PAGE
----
Takealot is set to introduce alay-by option later this year that may just reduce credit spend, writes Maya Fisher-French.
If anyone has made a purchase through online retailer Takealot recently, you would have noticed that you now have an option to finance the purchase through a loan. I don’t need to tell the readers of my column how I feel about this type of instant credit being available when we are in our “hot” state of wanting to buy something immediately. It can become a recipe for disaster.
This merchant-driven customer finance is going to be rolled out to physical retail merchants as part of a partnership between Nedbank point-of-sale (POS) devices and SwitchPay, a company that provides solutions in financial technology.
Mpho Sadiki, executive of card, payments, transactional acceptance at Nedbank, explained that the strategy is not aimed at funding your grocery purchases but to replace the traditional form of hire-purchase for durable, high-value items such as furniture and car tyres.
As the platform includes multiple banks – including Nedbank, Capitec, Absa, FNB and second-tier lenders – customers will be able to finance their purchases through their own bank. The financial technology platform allows you to link directly to your bank, which then does an affordability check and provides you with a quote and loan specifically for that item.
Sadiki says this process would take about 15 minutes to complete.
If, however, you want to obtain a loan from a different credit provider than your own bank, the time frame would be longer as more documents would need to be processed.
While I would advise anyone wanting to make a high-end purchase to save for it, the reality is that there will always be those people who would rather buy now and pay much more later.
Possibly this channel will result in more competitive interest rates than current hire purchase agreements, and could possibly be a better option than funding through one’s credit card.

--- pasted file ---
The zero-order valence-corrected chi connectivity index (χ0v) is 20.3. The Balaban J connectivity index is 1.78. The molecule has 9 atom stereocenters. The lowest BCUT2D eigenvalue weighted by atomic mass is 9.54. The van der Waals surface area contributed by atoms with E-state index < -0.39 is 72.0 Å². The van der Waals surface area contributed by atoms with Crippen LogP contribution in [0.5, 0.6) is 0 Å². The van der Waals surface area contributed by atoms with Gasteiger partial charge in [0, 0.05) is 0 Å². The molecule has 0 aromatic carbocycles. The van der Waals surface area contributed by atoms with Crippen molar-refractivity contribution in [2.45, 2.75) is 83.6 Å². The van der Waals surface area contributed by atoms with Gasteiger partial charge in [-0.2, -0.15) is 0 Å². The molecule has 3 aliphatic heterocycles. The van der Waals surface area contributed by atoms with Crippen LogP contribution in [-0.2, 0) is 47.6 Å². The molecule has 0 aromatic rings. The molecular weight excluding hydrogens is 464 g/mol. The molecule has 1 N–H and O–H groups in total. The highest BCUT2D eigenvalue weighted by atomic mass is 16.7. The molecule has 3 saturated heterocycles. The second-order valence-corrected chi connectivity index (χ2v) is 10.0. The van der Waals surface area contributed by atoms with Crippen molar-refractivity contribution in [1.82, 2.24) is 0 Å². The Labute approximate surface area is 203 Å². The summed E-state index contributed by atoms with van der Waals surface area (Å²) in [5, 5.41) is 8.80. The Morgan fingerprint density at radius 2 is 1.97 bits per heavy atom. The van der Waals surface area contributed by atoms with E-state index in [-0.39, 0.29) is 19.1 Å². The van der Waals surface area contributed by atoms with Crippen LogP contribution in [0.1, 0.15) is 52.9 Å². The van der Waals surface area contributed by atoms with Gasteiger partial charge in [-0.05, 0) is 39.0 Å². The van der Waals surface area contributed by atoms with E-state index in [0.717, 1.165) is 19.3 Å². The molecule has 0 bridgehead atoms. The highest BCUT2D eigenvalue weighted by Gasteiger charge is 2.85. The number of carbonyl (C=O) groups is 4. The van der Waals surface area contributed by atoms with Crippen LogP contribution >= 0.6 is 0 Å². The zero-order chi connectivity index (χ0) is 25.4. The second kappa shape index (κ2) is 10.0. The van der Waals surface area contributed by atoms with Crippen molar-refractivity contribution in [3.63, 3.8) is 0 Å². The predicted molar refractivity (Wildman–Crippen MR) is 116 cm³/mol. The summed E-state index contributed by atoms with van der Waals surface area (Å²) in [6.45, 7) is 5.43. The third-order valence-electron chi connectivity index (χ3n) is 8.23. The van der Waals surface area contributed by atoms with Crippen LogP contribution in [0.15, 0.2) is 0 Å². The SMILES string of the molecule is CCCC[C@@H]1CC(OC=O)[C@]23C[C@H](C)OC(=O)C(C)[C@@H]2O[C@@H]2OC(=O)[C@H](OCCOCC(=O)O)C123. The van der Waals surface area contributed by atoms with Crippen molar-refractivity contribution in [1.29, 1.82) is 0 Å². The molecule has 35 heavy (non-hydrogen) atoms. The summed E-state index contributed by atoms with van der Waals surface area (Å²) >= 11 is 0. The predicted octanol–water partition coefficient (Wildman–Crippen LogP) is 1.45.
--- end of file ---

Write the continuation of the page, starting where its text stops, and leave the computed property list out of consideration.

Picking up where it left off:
A specific loan which is paid off over a specific time frame is preferable to the revolving credit facility of a credit card, which sees people never actually paying off their purchases.
But I am far more excited about the lay-by option which is to become available later this year.
Sadiki says there has been a significant increase in the demand for lay-by, whereby a customer commits to a payment plan, interest-free, and only takes possession of the item when it is paid off.
Sadiki says the platform will allow smaller retailers who cannot afford to run the administration of a lay-by system to now be able to offer what is, in effect, an interest fee funding option.
“Nedbank will oversee all the customer payments, keeping merchants informed of progress so that they can manage their stock as their lay-by customers approach their final payments.
“The lay-by payment method also offers additional security to the customer should a merchant’s business close while lay-by payments are in progress. In this case, the buyer’s funds are safe and payments already made are paid back to the customer,” explains Sadiki.
Once this lay-by option is in place, there will be fewer excuses to sign up for expensive credit.